Washington Wild is partnering with This Is Indian Country, an organization co-founded by Billy Frank Jr, to capture Pacific Northwest tribal elders traditional knowledge about the impacts of climate change to be shared with scientists, decision makers, teachers, students and the general public.
Prior to the passing of longtime tribal leader Billy Frank, Jr., the Nisqually leader and Chairman of the Northwest Indian Fisheries Commission co-founded a Washington state nonprofit showcasing the culture and projects sponsored by tribes, with particular focus on environmental issues and protection of critical natural resources. Billy went on to host several Emmy and CLEA Award-winning feature-length documentaries entitled, THIS IS INDIAN COUNTRY With Billy Frank Jr., including a prescient special in 2011 on the impacts of climate change on Alaskan Native villages.
Billy’s legacy lives on in many ways, including through the ongoing efforts of THIS IS INDIAN COUNTRY. Now with a $100,000 BECU Foundation Green Equity Initiative grant, the organization is partnering with the nonprofit Washington Wild in producing a series of 15 oral history videos for free distribution featuring tribal elders and leaders throughout the state speaking in particular about their observations and stories related to climate change.
“When we visited the Iñupiat and the Arctic, Billy called it ’the frontline’ of climate change, but now we see the battle lines are really throughout Indian Country. The tribes have learned about the scourge of climate change firsthand,” said Michael Harris, THIS IS INDIAN COUNTRY co-founder and board president.
Michael is also a longtime producer and photojournalist for ABC Television and other networks and has worked with tribes and helped them share their stories for more than 25 years. He and Billy completed two award-winning specials before the Presidential Medal of Freedom winner passed away in 2014, and together they wrote and shot segments for several more, including “The New Fish Wars — The Fight for Puget Sound.” The organization continues its “legacy project,” keeping its founder and host’s message and mission alive, editing and disseminating its large library of Billy’s enduring wisdom through new specials, including the 2021 documentary, “REFUGE,” on the efforts of Alaska’s Gwich’in Nation to protect their sacred Arctic Refuge from oil drilling. The film was released last year as the third THIS IS INDIAN COUNTRY With Billy Frank Jr. special and was nominated for a Northwest Regional Emmy Award as “Outstanding Documentary: Cultural.”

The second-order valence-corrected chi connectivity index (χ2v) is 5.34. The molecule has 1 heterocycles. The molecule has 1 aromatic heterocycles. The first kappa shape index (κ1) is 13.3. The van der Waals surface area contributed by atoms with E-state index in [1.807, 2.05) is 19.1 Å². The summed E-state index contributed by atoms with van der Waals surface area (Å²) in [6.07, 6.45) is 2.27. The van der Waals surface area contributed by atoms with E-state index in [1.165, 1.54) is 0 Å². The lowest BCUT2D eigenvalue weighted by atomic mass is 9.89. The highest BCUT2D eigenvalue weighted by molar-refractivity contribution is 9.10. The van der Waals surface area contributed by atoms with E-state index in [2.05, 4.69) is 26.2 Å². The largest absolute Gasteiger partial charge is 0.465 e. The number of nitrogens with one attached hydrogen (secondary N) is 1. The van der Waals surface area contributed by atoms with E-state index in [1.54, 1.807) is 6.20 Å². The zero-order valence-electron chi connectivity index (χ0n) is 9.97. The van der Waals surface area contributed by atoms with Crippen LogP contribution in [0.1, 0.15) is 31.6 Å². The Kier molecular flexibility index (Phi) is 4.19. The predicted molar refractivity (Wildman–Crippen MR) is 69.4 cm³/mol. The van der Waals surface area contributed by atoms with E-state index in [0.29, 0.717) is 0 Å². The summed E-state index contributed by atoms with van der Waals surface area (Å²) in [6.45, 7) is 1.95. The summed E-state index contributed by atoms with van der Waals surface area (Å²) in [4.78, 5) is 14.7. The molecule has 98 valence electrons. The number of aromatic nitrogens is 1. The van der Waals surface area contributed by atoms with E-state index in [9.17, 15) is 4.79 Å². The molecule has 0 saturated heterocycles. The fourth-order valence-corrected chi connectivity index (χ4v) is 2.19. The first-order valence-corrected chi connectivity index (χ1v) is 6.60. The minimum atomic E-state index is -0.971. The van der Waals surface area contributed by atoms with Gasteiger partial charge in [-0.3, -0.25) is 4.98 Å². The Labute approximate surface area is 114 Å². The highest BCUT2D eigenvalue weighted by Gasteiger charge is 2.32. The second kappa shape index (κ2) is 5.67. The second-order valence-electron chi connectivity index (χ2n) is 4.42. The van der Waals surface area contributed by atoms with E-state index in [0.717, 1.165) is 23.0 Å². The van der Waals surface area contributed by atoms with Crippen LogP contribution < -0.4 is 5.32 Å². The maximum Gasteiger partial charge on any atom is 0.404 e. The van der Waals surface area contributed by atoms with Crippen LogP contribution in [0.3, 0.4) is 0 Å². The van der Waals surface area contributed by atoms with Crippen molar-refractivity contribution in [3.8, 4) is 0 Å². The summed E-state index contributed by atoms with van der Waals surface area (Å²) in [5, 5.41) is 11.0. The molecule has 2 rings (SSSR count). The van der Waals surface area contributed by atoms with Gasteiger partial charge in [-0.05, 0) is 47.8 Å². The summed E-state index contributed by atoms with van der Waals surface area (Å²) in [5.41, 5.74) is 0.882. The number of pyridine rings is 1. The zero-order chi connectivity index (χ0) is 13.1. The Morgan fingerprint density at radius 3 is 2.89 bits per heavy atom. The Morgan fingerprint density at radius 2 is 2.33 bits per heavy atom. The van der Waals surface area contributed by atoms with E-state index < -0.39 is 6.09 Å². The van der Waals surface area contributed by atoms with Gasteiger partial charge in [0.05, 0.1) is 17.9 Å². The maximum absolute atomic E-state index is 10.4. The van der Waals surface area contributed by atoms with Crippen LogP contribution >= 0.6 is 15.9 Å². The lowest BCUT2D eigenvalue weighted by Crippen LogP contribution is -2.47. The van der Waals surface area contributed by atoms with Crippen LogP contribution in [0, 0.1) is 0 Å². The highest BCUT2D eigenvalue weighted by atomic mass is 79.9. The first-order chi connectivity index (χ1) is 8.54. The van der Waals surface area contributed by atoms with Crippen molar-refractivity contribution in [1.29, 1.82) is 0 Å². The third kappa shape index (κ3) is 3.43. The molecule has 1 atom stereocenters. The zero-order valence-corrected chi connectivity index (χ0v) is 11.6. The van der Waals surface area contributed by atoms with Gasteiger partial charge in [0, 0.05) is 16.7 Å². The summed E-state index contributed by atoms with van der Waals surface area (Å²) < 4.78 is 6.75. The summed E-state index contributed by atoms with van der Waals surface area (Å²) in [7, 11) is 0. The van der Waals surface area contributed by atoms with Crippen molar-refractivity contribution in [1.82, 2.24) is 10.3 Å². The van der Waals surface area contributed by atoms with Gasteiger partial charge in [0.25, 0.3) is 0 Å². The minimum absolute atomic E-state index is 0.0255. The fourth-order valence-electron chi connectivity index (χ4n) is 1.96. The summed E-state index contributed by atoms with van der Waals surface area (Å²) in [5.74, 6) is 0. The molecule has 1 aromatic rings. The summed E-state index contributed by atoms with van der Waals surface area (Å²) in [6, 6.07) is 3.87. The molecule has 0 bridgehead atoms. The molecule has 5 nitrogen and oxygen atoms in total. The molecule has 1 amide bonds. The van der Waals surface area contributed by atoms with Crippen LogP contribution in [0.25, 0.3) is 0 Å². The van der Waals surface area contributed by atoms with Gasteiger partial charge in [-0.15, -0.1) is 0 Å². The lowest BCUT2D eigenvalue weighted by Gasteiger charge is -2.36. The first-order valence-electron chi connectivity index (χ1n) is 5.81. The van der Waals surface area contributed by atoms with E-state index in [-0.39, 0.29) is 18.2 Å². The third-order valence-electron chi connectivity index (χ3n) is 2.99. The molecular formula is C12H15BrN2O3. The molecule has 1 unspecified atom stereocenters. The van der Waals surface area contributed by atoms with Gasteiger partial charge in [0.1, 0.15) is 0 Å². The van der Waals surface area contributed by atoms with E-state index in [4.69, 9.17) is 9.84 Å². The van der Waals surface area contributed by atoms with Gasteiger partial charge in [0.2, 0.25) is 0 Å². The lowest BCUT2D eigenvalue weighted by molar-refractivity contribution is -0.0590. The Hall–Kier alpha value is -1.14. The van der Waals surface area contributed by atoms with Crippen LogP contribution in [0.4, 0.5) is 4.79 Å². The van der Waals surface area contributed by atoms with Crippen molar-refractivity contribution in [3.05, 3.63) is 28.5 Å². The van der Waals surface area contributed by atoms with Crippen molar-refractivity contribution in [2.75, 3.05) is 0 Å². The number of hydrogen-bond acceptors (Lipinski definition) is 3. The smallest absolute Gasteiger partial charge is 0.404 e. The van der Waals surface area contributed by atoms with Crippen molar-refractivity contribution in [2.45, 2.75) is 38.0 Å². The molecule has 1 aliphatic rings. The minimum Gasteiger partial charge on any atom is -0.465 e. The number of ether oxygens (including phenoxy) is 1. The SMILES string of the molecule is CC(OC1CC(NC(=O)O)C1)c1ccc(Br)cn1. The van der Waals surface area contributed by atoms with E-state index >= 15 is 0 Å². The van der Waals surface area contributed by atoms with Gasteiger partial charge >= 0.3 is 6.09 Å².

The 15 oral history interviews on Indigenous climate impacts will be posted on the THIS IS INDIAN COUNTRY website, as well as through YouTube and other platforms, and made available at no charge to students, teachers, researchers and the tribes. They’ll also be provided free-of-charge to regional news stations as edited two-minute packages and 30-second public service announcements. A related curriculum will also be produced and integrated into schools across the state with the aid of the Pacific Education Institute. They will be seen as part of the fourth special in the THIS IS INDIAN COUNTRY With Billy Frank Jr. series. They will also receive regional broadcast in the Pacific Northwest and potential national distribution through networks like First Nations Experience (FNX), which provides Native American and World Indigenous content for broadcast and streaming to 22 affiliate stations broadcasting into 25 states from Alaska to New York, reaching an audience of more than 74.5 million households.
“This is truly an exciting production,” said Michael, the day before embarking on the project’s first interviews at Quinault, Makah, Lower Elwha and Jamestown S’Klallam as well as Swinomish. “Our hope is it will give a significant boost to the tribes’ ongoing efforts to educate the public about their rights and objectives, as well as tribal initiatives like habitat restoration and green energy. But as our late friend, the great Eskimo warrior Etok Edwardsen Jr. used to say, ‘climate is an equal opportunity offender.’ Our First Nations often get hit the hardest, of course, but both Native and non-Native people need to be at the table to curb this crisis. We need to get it together. This climate project and this documentary needs to be like everything Billy had us do — it has to walk in both worlds. That’s the only way to save the planet.”
As grant administrator, Washington Wild is taking on the responsibility of managing the grant and overseeing the effort. Washington Wild has been a reputed champion of environmental projects for many years, and is a strong advocate for tribes and environmental justice. Tom Uniack, Executive Director of the organization says, “We are thrilled to have this opportunity to work with this program in the spirit of cooperation with the tribes.”
Steve Robinson, who serves on the Washington Wild board as well as the THIS IS INDIAN COUNTRY board, is co-producing this oral history project and will produce a related curriculum for statewide schools. He will work in concert with the Pacific Education Institute to do so.
“As someone who served as Billy Frank’s ‘PR guy’ for thirty years, and worked with tribes throughout the country, and beyond, I am anxious to see this project through to the end. When it comes to understanding the environment and the impacts of climate change, the tribes take a back seat to no one,” said Robinson. Robinson is of Salish Kootenai descent.